Growing Your Comfort Zone in the Wilderness

By Molly Herber

Sep 2, 2016

Whitewater canoeists paddle on a wide muddy river
Photo by Ashley Wise.

We read in plenty of places that getting out of your comfort zone is a good thing—it seems these days that everyone wants us to step outside of it and push its boundaries.

You can imagine the comfort zone place as a big pile of cozy pillows, with the temperature set at about 75 degrees Fahrenheit and with fuzzy socks on your feet. You’re safe. You know what to say and how to behave. You can complete tasks without even thinking. In all probability, you like your comfort zone.

But you also know that staying in this cozy room would get pretty boring. There’s no stimulation there, no challenge—that’s the zone’s very definition.

Person wearing a hooded jacket looks out on a misty lake
Photo by Cameron Stow.

Our Wilderness Educator Notebook talks about the “optimal learning zone”. This is the Goldilocks zone, the place where there’s enough challenge to be stimulated, but not so much that you’re crushed with anxiety. And it's good for you. When you’re in this zone, you’re more creative and less apathetic, more solution-oriented and less strained, according to our curriculum.

That’s why, despite the cozy pillows and the “feel-good” atmosphere of the comfort zone, you need adversity. Working through challenges, whether you fail or not, prepares you to take on more and greater challenges in the future.

That’s why we go back to the wilderness time after time.

Rock climber scales a sandstone wall
Photo by Rainbow Weinstock.

The outcomes aren’t guaranteed, ever. No matter how well you set up your tent, or take care of your feet, or pack your pack, it might start to snow, or your friend may twist their ankle, or a marmot might eat all of your snacks.

That uncertainty that creates its own challenge, and pushes you into a place of learning and attentiveness to what’s happening more than going through your daily routine ever could.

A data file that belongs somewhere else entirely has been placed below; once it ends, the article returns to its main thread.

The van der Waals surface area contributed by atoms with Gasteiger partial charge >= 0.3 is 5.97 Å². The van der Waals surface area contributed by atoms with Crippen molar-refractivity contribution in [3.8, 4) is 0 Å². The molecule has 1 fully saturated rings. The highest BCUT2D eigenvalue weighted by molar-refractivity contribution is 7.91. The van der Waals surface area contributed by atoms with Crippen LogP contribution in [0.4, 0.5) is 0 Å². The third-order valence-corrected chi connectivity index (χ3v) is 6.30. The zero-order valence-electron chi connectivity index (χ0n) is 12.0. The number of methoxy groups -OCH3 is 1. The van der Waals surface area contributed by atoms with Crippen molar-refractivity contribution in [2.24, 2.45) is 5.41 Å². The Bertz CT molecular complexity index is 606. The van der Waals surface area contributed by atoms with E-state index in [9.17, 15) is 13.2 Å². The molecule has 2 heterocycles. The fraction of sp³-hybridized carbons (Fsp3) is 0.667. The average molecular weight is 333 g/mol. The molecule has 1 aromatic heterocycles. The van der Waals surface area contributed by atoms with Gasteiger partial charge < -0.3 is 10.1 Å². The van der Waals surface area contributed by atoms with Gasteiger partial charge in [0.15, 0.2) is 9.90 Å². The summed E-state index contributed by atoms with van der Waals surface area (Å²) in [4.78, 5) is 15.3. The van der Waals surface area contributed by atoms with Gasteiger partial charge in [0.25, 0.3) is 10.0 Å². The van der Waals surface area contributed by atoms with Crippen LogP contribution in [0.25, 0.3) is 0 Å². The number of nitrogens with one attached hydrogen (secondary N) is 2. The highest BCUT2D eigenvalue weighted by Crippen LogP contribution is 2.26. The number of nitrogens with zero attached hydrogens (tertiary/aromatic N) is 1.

The rewards of this challenge are great, too. When you step out of your comfort zone and fail, you learn better judgment for next time. When you step out of your comfort zone and succeed, you reach more beautiful places, make deeper connections with those around you, and keep expanding the limits of your world. And while the challenges in your daily life are different than when you're in the outdoors, the benefits of finding and pushing the limits of your comfort zone are the same.

You can’t live outside your comfort zone all the time—you need that room full of soft, fuzzy things so you can recharge and prepare for the next challenge. But you can’t expect to see all the magic and wild that’s waiting from there, either.

So go ahead—do something today that scares you, even if it’s as small as changing your shower routine or as big as applying for the most ambitious job you can think of. You can do it. And if not—well, you’ll be that much more ready for next time.

Go outside your comfort zone on a NOLS expedition.

Written By

Molly Herber

Molly is a NOLS instructor and writer. She loves the smell of her backpack and does her best writing before 7:00 am. When she's not scouting the next post for the NOLS Blog, she's running and climbing on rocks in Wyoming. Follow her on Instagram @mgherber

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